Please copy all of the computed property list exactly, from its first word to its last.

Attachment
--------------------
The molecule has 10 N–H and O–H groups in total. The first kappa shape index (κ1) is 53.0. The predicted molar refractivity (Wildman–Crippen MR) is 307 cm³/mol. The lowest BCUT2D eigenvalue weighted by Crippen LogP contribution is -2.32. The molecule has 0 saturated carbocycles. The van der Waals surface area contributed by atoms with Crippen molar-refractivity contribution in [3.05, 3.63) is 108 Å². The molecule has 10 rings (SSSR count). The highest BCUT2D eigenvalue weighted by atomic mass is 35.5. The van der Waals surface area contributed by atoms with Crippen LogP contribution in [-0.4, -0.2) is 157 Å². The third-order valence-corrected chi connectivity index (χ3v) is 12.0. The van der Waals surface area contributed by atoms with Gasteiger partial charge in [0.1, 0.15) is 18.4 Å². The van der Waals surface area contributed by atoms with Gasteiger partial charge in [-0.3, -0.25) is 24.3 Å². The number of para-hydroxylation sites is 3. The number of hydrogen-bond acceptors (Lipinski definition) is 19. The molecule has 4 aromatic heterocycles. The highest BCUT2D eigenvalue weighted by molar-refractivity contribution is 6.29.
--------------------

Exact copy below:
The molecule has 10 N–H and O–H groups in total. The first kappa shape index (κ1) is 53.0. The predicted molar refractivity (Wildman–Crippen MR) is 307 cm³/mol. The lowest BCUT2D eigenvalue weighted by Crippen LogP contribution is -2.32. The molecule has 0 saturated carbocycles. The van der Waals surface area contributed by atoms with Crippen molar-refractivity contribution in [3.05, 3.63) is 108 Å². The molecule has 10 rings (SSSR count). The highest BCUT2D eigenvalue weighted by atomic mass is 35.5. The van der Waals surface area contributed by atoms with Crippen LogP contribution in [-0.4, -0.2) is 157 Å². The third-order valence-corrected chi connectivity index (χ3v) is 12.0. The van der Waals surface area contributed by atoms with Gasteiger partial charge in [0.1, 0.15) is 18.4 Å². The van der Waals surface area contributed by atoms with Gasteiger partial charge in [-0.3, -0.25) is 24.3 Å². The number of para-hydroxylation sites is 3. The number of hydrogen-bond acceptors (Lipinski definition) is 19. The molecule has 4 aromatic heterocycles. The highest BCUT2D eigenvalue weighted by molar-refractivity contribution is 6.29.